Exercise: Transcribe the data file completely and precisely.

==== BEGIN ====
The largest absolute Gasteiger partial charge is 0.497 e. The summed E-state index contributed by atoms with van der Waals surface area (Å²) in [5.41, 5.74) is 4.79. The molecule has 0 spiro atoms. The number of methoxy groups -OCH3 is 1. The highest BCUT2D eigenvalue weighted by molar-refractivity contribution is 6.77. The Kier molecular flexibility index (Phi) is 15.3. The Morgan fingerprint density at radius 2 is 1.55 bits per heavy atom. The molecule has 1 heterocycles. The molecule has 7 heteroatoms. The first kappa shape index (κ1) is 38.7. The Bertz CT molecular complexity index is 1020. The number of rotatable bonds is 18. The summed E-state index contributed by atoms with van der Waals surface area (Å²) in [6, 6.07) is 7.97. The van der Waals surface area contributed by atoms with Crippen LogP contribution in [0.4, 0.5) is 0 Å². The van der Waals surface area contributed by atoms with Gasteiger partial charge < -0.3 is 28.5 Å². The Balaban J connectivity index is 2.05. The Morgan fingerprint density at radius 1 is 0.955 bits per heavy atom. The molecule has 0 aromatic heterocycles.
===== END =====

The largest absolute Gasteiger partial charge is 0.497 e. The summed E-state index contributed by atoms with van der Waals surface area (Å²) in [5.41, 5.74) is 4.79. The molecule has 0 spiro atoms. The number of methoxy groups -OCH3 is 1. The highest BCUT2D eigenvalue weighted by molar-refractivity contribution is 6.77. The Kier molecular flexibility index (Phi) is 15.3. The Morgan fingerprint density at radius 2 is 1.55 bits per heavy atom. The molecule has 1 heterocycles. The molecule has 7 heteroatoms. The first kappa shape index (κ1) is 38.7. The Bertz CT molecular complexity index is 1020. The number of rotatable bonds is 18. The summed E-state index contributed by atoms with van der Waals surface area (Å²) in [6, 6.07) is 7.97. The van der Waals surface area contributed by atoms with Crippen LogP contribution in [0.4, 0.5) is 0 Å². The van der Waals surface area contributed by atoms with Gasteiger partial charge < -0.3 is 28.5 Å². The Balaban J connectivity index is 2.05. The Morgan fingerprint density at radius 1 is 0.955 bits per heavy atom. The molecule has 0 aromatic heterocycles.